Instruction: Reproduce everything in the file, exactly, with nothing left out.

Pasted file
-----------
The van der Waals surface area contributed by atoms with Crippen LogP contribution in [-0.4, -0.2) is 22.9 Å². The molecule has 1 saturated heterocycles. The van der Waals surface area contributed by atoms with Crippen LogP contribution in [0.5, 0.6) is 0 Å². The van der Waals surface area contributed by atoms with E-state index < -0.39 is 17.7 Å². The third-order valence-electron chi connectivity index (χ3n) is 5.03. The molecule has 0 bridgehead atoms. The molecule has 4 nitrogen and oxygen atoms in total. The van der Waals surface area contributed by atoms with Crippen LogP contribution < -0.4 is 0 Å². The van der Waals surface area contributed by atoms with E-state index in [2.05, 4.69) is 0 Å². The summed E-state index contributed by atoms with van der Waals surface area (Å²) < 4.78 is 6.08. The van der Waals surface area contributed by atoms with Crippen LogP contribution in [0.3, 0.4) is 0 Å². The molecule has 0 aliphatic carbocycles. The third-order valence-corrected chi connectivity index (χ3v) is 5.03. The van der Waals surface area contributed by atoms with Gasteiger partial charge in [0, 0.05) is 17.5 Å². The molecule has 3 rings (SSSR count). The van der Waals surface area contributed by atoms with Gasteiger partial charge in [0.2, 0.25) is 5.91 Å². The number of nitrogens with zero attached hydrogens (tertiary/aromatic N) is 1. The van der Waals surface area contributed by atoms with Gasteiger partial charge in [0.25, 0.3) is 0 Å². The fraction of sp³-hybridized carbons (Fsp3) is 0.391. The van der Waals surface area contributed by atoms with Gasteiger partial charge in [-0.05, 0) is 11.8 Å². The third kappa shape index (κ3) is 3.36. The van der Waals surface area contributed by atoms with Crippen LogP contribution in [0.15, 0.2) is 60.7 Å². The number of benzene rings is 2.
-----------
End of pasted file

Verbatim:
The van der Waals surface area contributed by atoms with Crippen LogP contribution in [-0.4, -0.2) is 22.9 Å². The molecule has 1 saturated heterocycles. The van der Waals surface area contributed by atoms with Crippen LogP contribution in [0.5, 0.6) is 0 Å². The van der Waals surface area contributed by atoms with E-state index < -0.39 is 17.7 Å². The third-order valence-electron chi connectivity index (χ3n) is 5.03. The molecule has 0 bridgehead atoms. The molecule has 4 nitrogen and oxygen atoms in total. The van der Waals surface area contributed by atoms with Crippen LogP contribution < -0.4 is 0 Å². The van der Waals surface area contributed by atoms with E-state index in [2.05, 4.69) is 0 Å². The summed E-state index contributed by atoms with van der Waals surface area (Å²) < 4.78 is 6.08. The van der Waals surface area contributed by atoms with Crippen LogP contribution in [0.3, 0.4) is 0 Å². The molecule has 0 aliphatic carbocycles. The third-order valence-corrected chi connectivity index (χ3v) is 5.03. The van der Waals surface area contributed by atoms with Gasteiger partial charge in [0, 0.05) is 17.5 Å². The molecule has 3 rings (SSSR count). The van der Waals surface area contributed by atoms with Gasteiger partial charge in [0.2, 0.25) is 5.91 Å². The number of nitrogens with zero attached hydrogens (tertiary/aromatic N) is 1. The van der Waals surface area contributed by atoms with Gasteiger partial charge in [0.25, 0.3) is 0 Å². The fraction of sp³-hybridized carbons (Fsp3) is 0.391. The van der Waals surface area contributed by atoms with Gasteiger partial charge in [-0.05, 0) is 11.8 Å². The third kappa shape index (κ3) is 3.36. The van der Waals surface area contributed by atoms with Crippen LogP contribution in [0.15, 0.2) is 60.7 Å². The number of benzene rings is 2.